American Redstart. Tom Warren/Audubon Photography Awards

Many of our gorgeous woodland birds migrate south to spend the winter in tropical forests. The Scarlet Tanager, Baltimore Oriole, Rose-breasted Grosbeak, Wood Thrush and American Redstart return to their favorite wintering grounds in Central and South America to feast among the lush vegetation of the forest understory and canopy. What do they find upon their arrival?

 It is estimated that Americans drink about 300 million cups of coffee a day. As demand for this morning kick-start grows, demand for coffee farmlands in Central and South America continues to grow as well. What does this have to do with our beloved woodland birds? Read on.

Thirty years ago, farmers across the world cultivated arabica coffee beans (Coffea arabica), an Ethiopian species that loves shade. Grown under a canopy of forest trees, arabica coffee, known as shade-grown coffee, is farmed in harmony with the natural landscape. Though a shade-grown coffee farm is disturbed land managed by humans, its practice of planting the coffee plants under the native tropical forest trees ensures that leaf litter continues to enrich the soil and that a variety of tree species provides birds with a rich array of insects, fruits and nectar. And the forest holds onto the soil, preventing erosion on mountainous slopes.

Today, higher yields are required to meet the demands of our caffeine-dependent, latte-sipping society. Intensive coffee farming now requires that the lush tropical forests be clear-cut to grow miles and miles of sun-tolerant coffee varieties. This monoculture (single species) crop requires huge amounts of chemical fertilizers to feed the barren soil, as well as toxic pesticides to control insects. With the trees gone, soil erosion is prevalent and a dry season may require the replacement of much of the coffee crop. Needless to say, this type of cropland offers nothing to birds or other wildlife. In fact, studies in Mexico and Colombia show that sun- grown coffee plantations harbor almost 97 percent fewer bird species than shade- grown coffee farms.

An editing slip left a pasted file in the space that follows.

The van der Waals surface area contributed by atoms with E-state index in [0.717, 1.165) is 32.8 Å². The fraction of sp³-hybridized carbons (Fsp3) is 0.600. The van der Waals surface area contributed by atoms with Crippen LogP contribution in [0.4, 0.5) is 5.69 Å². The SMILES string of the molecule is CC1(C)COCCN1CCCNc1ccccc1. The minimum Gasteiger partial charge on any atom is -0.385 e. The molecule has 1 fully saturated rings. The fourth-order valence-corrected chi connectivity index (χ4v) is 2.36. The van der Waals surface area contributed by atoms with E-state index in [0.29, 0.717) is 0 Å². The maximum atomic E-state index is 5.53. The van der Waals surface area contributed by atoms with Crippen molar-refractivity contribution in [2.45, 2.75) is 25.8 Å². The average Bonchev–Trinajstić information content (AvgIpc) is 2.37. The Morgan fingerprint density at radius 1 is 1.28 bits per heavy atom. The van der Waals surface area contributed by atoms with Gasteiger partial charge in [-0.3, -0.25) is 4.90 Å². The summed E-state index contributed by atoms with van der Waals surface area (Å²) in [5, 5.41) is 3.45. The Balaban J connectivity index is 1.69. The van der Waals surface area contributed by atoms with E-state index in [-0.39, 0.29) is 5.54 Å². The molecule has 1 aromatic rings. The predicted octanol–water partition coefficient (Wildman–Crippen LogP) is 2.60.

Thankfully, shade-grown coffee farms still exist, as independent farmers, determined to produce a sustainable product on healthy lands, continue to protect vital habitat for our migratory birds. It is up to us to support their efforts by purchasing their products and forgoing coffee that is grown on clear-cut forestland. Request that your local coffee shop, specialty or grocery store carry shade-grown coffee certified by the Rainforest Alliance or Bird Friendly programs. These programs ensure that the coffee is shade-grown (Rainforest Alliance also requires fair wages for workers and soil conservation practices, while Bird Friendly standards require crops to be organically grown).  Our actions today will determine whether our beautiful migratory birds find a place to stay next winter and every winter thereafter.

Cindi Kobak